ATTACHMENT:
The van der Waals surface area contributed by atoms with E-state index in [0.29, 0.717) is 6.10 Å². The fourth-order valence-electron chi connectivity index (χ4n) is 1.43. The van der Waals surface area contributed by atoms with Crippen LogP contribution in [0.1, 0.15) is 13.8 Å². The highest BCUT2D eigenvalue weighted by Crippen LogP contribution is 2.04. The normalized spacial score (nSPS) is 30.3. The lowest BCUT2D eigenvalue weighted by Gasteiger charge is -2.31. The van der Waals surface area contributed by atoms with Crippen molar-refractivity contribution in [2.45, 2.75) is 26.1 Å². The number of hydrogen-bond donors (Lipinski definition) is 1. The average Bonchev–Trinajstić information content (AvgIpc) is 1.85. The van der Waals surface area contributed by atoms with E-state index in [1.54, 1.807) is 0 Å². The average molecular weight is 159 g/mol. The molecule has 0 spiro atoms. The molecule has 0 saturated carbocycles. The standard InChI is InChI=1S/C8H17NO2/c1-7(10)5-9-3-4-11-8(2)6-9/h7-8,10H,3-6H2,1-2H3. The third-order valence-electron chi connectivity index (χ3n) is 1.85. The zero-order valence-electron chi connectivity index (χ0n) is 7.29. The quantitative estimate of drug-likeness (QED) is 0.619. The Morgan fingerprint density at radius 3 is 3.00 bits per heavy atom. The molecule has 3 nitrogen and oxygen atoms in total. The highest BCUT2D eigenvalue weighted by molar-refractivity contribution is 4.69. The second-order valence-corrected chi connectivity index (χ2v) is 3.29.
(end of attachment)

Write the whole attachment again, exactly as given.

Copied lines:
The van der Waals surface area contributed by atoms with E-state index in [0.29, 0.717) is 6.10 Å². The fourth-order valence-electron chi connectivity index (χ4n) is 1.43. The van der Waals surface area contributed by atoms with Crippen LogP contribution in [0.1, 0.15) is 13.8 Å². The highest BCUT2D eigenvalue weighted by Crippen LogP contribution is 2.04. The normalized spacial score (nSPS) is 30.3. The lowest BCUT2D eigenvalue weighted by Gasteiger charge is -2.31. The van der Waals surface area contributed by atoms with Crippen molar-refractivity contribution in [2.45, 2.75) is 26.1 Å². The number of hydrogen-bond donors (Lipinski definition) is 1. The average Bonchev–Trinajstić information content (AvgIpc) is 1.85. The van der Waals surface area contributed by atoms with E-state index in [1.54, 1.807) is 0 Å². The average molecular weight is 159 g/mol. The molecule has 0 spiro atoms. The molecule has 0 saturated carbocycles. The standard InChI is InChI=1S/C8H17NO2/c1-7(10)5-9-3-4-11-8(2)6-9/h7-8,10H,3-6H2,1-2H3. The third-order valence-electron chi connectivity index (χ3n) is 1.85. The zero-order valence-electron chi connectivity index (χ0n) is 7.29. The quantitative estimate of drug-likeness (QED) is 0.619. The Morgan fingerprint density at radius 3 is 3.00 bits per heavy atom. The molecule has 3 nitrogen and oxygen atoms in total. The highest BCUT2D eigenvalue weighted by molar-refractivity contribution is 4.69. The second-order valence-corrected chi connectivity index (χ2v) is 3.29.